Let’s take two examples – extremists and fanatics. These types can be considered to be squeaky wheels, as they draw attention – mostly of the negative variety — to themselves and their cause. They refuse to consider the opinions of others, and continue on their chosen path, no matter the fate of individual members.  


-An extremist is defined as:    a person who indulges in immoderate or excessive actions, opinions, etc. 

- A fanatic is:    a person whose enthusiasm or zeal for something is extreme or beyond normal limits.  



So, both of these groups operate outside the norm, on the ends of normal limits. Why then, do they garner so much attention? Is it their ability to step outside the norm by causing destruction, mayhem, and harm to others that draws our interest? Is it because we can sit home, safe and secure, while watching someone else’s misfortune?   


Individuals involved in groups meeting the definitions of fanatic or extremist, make up less than 5 % of the population. Yet they appear in the local, national, and world news on an almost daily basis. Why do we allow this, and what can we do about it?



First, we must disassociate ourselves from these fanatics and extremists. We must let them know we, the majority, don’t feel, think, or want to act like they do. That, their actions are not within the norm and should be not allowed to continue. They should be condemned for the travesties they are.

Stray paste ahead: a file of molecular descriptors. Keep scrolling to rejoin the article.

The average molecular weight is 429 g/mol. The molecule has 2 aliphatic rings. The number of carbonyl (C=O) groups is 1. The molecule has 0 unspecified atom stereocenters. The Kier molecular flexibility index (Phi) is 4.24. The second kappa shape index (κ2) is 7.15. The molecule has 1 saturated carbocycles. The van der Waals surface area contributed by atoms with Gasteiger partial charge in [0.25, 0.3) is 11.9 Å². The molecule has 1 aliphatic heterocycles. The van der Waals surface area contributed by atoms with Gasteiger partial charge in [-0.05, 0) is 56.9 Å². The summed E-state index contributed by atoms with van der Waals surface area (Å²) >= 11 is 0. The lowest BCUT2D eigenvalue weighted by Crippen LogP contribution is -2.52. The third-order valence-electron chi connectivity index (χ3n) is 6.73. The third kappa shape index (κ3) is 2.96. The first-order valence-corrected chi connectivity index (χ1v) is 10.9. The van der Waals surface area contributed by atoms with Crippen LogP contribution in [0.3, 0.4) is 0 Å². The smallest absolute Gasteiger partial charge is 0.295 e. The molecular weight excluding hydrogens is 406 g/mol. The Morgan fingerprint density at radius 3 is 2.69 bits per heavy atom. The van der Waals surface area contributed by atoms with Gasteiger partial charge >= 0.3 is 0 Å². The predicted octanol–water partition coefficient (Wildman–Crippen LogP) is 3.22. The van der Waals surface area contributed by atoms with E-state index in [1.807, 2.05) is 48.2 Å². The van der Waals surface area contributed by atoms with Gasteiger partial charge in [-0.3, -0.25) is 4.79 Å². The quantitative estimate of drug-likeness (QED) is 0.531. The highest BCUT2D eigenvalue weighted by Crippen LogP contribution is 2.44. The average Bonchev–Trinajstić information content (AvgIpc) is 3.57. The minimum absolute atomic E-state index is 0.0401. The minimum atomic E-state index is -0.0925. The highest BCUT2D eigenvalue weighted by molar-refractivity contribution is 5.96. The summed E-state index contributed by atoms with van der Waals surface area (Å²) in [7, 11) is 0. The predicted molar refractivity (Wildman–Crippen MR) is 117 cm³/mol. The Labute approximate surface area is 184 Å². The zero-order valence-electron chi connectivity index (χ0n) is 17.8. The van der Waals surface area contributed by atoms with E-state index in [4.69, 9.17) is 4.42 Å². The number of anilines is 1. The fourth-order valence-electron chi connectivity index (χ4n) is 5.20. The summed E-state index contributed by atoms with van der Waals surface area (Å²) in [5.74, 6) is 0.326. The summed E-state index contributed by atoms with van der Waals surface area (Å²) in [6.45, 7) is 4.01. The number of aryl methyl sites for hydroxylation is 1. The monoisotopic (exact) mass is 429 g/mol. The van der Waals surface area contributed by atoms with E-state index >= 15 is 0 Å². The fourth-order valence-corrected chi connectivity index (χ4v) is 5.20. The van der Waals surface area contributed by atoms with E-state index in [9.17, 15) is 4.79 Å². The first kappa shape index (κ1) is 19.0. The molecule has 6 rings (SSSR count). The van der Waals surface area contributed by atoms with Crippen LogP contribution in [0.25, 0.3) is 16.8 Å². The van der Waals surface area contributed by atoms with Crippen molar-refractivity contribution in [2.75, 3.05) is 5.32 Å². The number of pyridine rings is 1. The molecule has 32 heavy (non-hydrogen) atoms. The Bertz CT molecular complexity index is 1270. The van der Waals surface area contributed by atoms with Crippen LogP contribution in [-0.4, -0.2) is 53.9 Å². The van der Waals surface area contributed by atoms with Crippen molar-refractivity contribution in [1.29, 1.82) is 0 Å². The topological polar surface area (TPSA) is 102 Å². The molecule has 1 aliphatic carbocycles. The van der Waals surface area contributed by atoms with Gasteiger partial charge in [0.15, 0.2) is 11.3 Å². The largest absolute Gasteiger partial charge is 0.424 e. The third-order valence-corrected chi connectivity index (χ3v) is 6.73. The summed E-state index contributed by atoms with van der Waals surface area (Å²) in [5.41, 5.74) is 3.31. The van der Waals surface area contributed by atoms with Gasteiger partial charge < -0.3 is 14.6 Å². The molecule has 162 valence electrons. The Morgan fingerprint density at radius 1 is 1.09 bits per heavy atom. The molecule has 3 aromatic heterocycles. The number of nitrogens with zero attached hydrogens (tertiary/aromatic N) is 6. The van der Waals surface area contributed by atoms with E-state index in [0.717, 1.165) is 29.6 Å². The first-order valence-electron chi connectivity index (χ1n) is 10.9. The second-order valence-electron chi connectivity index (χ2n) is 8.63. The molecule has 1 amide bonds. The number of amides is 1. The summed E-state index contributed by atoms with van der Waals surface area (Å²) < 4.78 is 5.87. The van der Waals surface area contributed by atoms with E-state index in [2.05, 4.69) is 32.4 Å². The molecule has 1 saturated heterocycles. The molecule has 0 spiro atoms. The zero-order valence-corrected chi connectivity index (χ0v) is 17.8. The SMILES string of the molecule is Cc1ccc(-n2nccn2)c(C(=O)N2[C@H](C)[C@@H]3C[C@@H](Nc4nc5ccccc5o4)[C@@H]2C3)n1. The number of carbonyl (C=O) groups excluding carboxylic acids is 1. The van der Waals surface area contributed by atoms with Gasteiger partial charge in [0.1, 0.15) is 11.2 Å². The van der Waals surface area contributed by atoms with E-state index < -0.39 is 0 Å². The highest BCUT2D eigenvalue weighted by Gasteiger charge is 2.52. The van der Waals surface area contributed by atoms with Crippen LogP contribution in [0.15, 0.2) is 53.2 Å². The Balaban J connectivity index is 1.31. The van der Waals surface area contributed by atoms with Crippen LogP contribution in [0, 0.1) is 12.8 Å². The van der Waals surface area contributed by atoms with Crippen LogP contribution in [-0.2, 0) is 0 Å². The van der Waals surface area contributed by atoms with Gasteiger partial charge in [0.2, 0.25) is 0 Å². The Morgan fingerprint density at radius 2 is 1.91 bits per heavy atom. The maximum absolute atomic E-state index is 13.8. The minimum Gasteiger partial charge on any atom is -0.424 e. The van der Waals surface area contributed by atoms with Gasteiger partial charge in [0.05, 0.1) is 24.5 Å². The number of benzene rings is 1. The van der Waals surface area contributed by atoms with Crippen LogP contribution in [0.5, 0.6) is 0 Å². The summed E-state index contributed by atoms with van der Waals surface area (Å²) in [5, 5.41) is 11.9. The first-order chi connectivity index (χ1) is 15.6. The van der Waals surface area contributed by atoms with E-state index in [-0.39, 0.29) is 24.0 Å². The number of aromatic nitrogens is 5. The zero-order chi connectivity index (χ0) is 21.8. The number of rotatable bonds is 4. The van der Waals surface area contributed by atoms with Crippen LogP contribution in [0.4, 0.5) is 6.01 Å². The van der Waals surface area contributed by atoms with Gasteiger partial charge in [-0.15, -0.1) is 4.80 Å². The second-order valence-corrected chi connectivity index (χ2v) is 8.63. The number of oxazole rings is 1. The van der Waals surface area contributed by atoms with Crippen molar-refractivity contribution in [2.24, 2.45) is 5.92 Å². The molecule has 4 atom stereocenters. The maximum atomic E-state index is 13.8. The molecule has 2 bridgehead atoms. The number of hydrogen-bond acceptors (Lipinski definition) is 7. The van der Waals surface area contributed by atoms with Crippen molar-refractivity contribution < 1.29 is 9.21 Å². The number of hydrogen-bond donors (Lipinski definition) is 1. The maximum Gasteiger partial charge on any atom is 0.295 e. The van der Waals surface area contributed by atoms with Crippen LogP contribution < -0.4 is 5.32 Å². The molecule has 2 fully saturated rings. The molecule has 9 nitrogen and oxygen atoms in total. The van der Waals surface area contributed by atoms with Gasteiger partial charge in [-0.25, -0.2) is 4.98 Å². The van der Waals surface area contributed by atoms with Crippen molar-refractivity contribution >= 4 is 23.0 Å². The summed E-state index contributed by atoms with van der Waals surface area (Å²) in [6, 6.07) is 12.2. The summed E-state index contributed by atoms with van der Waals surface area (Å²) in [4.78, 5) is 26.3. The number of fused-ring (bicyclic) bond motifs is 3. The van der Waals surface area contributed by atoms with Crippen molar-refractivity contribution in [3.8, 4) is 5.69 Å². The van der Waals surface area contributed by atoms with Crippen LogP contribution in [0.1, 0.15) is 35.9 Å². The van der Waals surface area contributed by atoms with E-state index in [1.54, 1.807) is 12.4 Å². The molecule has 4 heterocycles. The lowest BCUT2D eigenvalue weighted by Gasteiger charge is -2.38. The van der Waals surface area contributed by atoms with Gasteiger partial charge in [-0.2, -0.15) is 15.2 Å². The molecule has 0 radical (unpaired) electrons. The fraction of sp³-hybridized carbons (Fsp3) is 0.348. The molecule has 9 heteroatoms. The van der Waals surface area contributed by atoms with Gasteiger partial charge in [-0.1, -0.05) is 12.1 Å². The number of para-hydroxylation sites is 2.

To a certain extent, this has already started. Several attempts to either set off explosives or otherwise damage airplanes in flight have been thwarted by passengers.


But this brings up another question. What about explosions in public places? Should individuals acting strange in public be stopped and apprehended? Where should the line be drawn to keep the majority of the public safe? What conditions constitute a situation giving the authorities the right to deny certain individuals their rights? Are there such situations in America? Should there be?   


What can the general public do?



First we should close ranks. Form ourselves into community groups with a clear purpose, a clear set of ideals and goals, and a clear vision of our future.  Inherent in these statements should be the fact that people have the ability to travel without being harmed by others.


When described in any type of news media these groups should not be glorified; they should be frowned upon, ignored, and forgotten.   


Second, we must stick by our convictions. Don’t give these people any publicity, confirmation, or donations. Let them know they, as extremists, acting outside our realm of proper behavior, are beneath our notice. Report the facts, denounce those in charge, and move on. Avoid sensationalism at all costs, they thrive on it.   


Third, we should not allow these people back into the “fold” or whatever community they used to be in unless they recant their former ideals and lifestyles publicly. Yet, they should not be excluded for exclusion’s sake. And while some may revel in being shunned, many won’t, and may return to a position of normalcy.  


One of the reasons extremists tactics work is they get a lot of publicity. This publicity draws other like-minded extremists to them and increases their numbers. And when they find strength in numbers, they can perform actions one or a few would not be able to accomplish.


So, we should form and strengthen our communities, and announce to the world, we don’t support these extreme groups, agree with them, or approve of their actions.